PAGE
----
At each stage, some drop out and some move forward.

Recruitment and hiring has its own version of a funnel.

Many prospects will see the job posting, some of those will apply, some of those that apply will be interviewed, and one will get the job.

Hiring-Funnel

In marketing, we’re taught that getting more and more people into the “awareness” stage of the funnel means more customers will come out the other end.

For businesses looking to hire, there’s a similar belief: The more people who are aware of your listing, the more will apply. The more who apply, the stronger the applicant pool. In the end, you get to hire a better employee.

Chris asks his clients to consider this scenario: “Imagine if you were constantly getting people interested in working for you? You were always adding to a database of potential candidates? Imagine how much better prepared you’d be when you needed to fill a role?”

If you keep the funnel full, better candidates come out the other end.

3. They’re asking the same questions

We teach our clients to start by focusing on The Big 5 — five blog topics that are guaranteed to drive traffic, leads, and sales because they speak to core concerns that every buyer has.

First among those is price. Customers everywhere, no matter what they’re buying, want to know what it will cost — and they want to understand the factors that can make that cost go up or down. The other Big 5 topics, listed below, all speak to the pressing questions that are on buyers’ minds:

  • Buyers want to hear from other buyers about their experience with a product or service. So, they seek out reviews.
  • Buyers will search for “best of” lists that allow them to compare several top solutions for their problem as they narrow the list of what they want.
  • Just like with reviews, buyers want to know about the potential problems of whatever they’re considering so they know they won’t be making a purchase they regret.
  • When making a final decision, it’s likely that a buyer will put several similar options side by side to compare relative strengths and weaknesses.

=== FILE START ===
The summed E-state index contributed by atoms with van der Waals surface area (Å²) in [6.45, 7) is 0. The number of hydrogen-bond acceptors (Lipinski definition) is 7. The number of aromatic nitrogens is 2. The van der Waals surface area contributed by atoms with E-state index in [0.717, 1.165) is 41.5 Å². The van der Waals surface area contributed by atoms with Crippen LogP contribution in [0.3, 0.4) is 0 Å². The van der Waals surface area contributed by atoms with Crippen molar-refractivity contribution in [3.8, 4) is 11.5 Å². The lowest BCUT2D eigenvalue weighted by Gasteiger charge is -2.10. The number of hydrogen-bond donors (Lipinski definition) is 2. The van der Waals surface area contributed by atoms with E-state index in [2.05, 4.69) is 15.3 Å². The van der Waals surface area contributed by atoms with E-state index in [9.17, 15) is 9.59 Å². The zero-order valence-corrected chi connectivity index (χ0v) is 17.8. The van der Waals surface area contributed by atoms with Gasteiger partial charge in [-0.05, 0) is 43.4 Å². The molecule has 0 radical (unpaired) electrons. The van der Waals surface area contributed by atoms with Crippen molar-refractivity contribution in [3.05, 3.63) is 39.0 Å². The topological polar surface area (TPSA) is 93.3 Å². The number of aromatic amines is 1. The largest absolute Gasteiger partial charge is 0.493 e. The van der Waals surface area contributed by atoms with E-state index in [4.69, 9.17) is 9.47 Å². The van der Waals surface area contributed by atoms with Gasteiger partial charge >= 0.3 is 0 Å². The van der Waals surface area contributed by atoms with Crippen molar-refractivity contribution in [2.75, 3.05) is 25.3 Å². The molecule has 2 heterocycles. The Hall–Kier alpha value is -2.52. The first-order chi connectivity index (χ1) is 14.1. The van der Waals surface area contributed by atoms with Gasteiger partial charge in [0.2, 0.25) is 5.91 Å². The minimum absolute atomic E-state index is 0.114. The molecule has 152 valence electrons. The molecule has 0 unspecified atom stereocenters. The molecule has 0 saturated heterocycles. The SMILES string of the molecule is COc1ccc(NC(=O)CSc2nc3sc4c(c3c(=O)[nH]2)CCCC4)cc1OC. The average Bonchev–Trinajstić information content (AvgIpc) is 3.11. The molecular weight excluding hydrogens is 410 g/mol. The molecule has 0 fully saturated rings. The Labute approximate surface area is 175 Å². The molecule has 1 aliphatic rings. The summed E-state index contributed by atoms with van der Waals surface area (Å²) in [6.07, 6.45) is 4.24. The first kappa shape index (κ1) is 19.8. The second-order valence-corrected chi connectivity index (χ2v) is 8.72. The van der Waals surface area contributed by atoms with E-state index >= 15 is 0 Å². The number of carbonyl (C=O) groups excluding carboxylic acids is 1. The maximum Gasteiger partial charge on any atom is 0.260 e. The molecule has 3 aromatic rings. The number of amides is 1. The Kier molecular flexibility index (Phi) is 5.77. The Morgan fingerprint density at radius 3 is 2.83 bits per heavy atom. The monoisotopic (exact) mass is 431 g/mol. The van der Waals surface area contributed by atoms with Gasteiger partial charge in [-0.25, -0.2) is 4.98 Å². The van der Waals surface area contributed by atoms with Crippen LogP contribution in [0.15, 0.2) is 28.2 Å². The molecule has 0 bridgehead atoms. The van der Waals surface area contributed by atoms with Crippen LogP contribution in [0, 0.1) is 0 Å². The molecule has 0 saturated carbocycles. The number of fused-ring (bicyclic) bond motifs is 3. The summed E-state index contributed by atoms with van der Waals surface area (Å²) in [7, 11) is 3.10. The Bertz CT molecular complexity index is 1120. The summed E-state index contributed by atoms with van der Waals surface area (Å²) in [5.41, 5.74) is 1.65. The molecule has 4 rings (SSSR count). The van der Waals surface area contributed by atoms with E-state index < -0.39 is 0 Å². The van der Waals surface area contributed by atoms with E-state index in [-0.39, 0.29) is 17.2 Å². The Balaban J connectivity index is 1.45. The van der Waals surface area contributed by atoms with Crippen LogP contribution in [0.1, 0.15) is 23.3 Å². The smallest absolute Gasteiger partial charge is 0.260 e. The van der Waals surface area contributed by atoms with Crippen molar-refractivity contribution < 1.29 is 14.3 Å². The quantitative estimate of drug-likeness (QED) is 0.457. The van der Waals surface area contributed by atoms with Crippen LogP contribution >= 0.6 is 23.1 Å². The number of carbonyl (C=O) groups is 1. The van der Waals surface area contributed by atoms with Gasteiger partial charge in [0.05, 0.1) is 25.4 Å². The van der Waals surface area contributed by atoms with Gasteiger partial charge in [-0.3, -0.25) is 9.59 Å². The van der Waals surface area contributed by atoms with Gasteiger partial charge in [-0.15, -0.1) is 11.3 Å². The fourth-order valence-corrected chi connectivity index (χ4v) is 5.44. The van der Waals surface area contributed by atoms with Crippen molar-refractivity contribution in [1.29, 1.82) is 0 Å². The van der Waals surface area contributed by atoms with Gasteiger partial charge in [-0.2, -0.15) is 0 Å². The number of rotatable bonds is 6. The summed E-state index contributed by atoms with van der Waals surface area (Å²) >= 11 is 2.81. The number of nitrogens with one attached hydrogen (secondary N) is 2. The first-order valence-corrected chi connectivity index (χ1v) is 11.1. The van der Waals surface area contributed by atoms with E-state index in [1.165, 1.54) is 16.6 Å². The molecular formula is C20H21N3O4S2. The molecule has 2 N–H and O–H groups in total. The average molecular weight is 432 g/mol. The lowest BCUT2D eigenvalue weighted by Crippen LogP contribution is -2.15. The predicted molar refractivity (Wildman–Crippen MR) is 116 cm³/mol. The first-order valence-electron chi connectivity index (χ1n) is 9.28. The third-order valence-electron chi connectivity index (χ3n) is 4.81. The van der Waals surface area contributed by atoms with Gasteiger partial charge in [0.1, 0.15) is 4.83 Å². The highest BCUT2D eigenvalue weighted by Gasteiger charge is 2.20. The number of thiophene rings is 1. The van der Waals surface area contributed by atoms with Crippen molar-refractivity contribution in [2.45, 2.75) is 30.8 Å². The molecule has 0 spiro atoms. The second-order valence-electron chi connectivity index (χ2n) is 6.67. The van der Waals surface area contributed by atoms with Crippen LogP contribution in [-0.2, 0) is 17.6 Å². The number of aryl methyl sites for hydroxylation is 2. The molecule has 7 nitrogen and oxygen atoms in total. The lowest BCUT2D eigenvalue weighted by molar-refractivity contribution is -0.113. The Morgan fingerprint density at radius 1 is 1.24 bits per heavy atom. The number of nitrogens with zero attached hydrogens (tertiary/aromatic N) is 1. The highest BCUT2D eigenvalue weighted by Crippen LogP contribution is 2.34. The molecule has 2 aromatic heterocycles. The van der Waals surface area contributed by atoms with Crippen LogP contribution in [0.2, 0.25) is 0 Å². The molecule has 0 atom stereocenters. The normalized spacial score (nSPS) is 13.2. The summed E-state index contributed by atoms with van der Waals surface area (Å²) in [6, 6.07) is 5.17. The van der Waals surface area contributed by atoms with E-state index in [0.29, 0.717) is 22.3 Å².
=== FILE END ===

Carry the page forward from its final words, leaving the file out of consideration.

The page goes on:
With slight tweaks, these same topics apply to the hiring process as well.

First on every applicant’s mind? Salary. They want to know what they can expect to make — as well as what could make that number go up or down (like years of experience, degrees, certifications, etc.).

In fact, it doesn’t take a great stretch of the imagination to transpose all of The Big 5 into recruitment resources, which we’ll dive into below.

Where to get started with content recruiting

Just like content marketing, content recruiting requires you to do two things at once:

  1. Write broad, search-optimized content to get found by potential applicants.
  2. Write specific, question-based content to use in the hiring process.

Which you do first will depend on your circumstances. If you’re growing rapidly and need to build awareness around your company and your open positions, you might focus more on number 1.

If you’re flooded with candidates and need to weed out the bad fits, number 2 is probably more important.

But both are critical.

The Big 5 for applicants

Just as with all content marketing, start with The Big 5. Think about the questions your applicants (and potential applicants) might want to know.

Below I've listed some sample blog topics that could help you recruit and select the right candidate.

Cost (think: salary and benefits)

  • How much does an insurance agent make per year?
  • How does a salesperson’s bonus structure work?
  • How quickly will an MBA pay for itself in the manufacturing industry?
  • What’s a good starting salary for a preschool teacher?

Reviews (think: an honest look from the inside)

  • An honest look at being a market researcher
  • Company culture checklist: What to look for to know a company is a good fit
  • What it’s really like to be a copywriter

‘Best of’ lists (think: how people rank their choices)

  • Best office perks that help productivity and culture
  • Top companies to work for in the Orlando area
  • 10 signs your company runs great meetings

Problems (think: job seekers don’t want to be in the 33% that quits)

  • Reasons why being an investment banker is harder than it looks
  • The biggest drawback to a career in software design
  • 3 problems with working from home as a service manager

Comparisons (think: putting different options head to head)

  • A day in the life: Comparing daily responsibilities of a sales rep and a sales manager
  • 401(k) vs. 403(b): Which employer-sponsored retirement account is better for you?
  • Should you choose a salary or commission pay structure?

These are just ideas, but you see where I’m going. Some of these articles would be great search plays. Someone Googles “How much does an insurance agent make per year?” and they end up on your site.

They’re clearly interested in starting a new career. They read your content, get to know your company, and see that you’ve got job postings. They become an applicant in just the same way that an inbound lead becomes a customer.

But when they enter the applicant pool, you have another opportunity to educate them. That's the 80% video.

80% videos in the sales process

Remember the statistic from the beginning about how many employees quit within 90 days? An 80% video sent out to the final pool of candidates is a great way to address this problem.